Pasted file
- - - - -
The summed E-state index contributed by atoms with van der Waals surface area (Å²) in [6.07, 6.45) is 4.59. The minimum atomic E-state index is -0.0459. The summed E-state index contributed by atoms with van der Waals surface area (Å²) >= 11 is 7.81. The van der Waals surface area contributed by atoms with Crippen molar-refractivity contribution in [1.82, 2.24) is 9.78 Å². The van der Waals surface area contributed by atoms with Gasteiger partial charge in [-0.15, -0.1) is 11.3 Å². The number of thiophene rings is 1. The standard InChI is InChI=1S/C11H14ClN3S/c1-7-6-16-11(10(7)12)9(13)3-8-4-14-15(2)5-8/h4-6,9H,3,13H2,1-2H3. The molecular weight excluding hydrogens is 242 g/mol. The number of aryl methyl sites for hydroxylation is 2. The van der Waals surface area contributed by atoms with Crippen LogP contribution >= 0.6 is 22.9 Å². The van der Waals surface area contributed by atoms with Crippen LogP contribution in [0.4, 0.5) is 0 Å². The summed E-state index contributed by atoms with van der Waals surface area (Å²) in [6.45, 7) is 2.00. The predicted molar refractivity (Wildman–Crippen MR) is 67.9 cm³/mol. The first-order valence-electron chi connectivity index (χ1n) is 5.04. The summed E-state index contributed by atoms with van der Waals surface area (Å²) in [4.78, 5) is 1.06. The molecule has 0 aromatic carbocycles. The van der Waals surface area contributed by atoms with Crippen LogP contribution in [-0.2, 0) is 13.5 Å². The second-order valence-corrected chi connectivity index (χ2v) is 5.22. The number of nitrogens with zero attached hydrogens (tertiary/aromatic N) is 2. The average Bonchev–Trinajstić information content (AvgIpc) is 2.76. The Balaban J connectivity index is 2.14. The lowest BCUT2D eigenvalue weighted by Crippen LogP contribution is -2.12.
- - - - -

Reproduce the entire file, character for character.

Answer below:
The summed E-state index contributed by atoms with van der Waals surface area (Å²) in [6.07, 6.45) is 4.59. The minimum atomic E-state index is -0.0459. The summed E-state index contributed by atoms with van der Waals surface area (Å²) >= 11 is 7.81. The van der Waals surface area contributed by atoms with Crippen molar-refractivity contribution in [1.82, 2.24) is 9.78 Å². The van der Waals surface area contributed by atoms with Gasteiger partial charge in [-0.15, -0.1) is 11.3 Å². The number of thiophene rings is 1. The standard InChI is InChI=1S/C11H14ClN3S/c1-7-6-16-11(10(7)12)9(13)3-8-4-14-15(2)5-8/h4-6,9H,3,13H2,1-2H3. The molecular weight excluding hydrogens is 242 g/mol. The number of aryl methyl sites for hydroxylation is 2. The van der Waals surface area contributed by atoms with Crippen LogP contribution >= 0.6 is 22.9 Å². The van der Waals surface area contributed by atoms with Crippen LogP contribution in [0.4, 0.5) is 0 Å². The summed E-state index contributed by atoms with van der Waals surface area (Å²) in [6.45, 7) is 2.00. The predicted molar refractivity (Wildman–Crippen MR) is 67.9 cm³/mol. The first-order valence-electron chi connectivity index (χ1n) is 5.04. The summed E-state index contributed by atoms with van der Waals surface area (Å²) in [4.78, 5) is 1.06. The molecule has 0 aromatic carbocycles. The van der Waals surface area contributed by atoms with Crippen LogP contribution in [-0.2, 0) is 13.5 Å². The second-order valence-corrected chi connectivity index (χ2v) is 5.22. The number of nitrogens with zero attached hydrogens (tertiary/aromatic N) is 2. The average Bonchev–Trinajstić information content (AvgIpc) is 2.76. The Balaban J connectivity index is 2.14. The lowest BCUT2D eigenvalue weighted by Crippen LogP contribution is -2.12.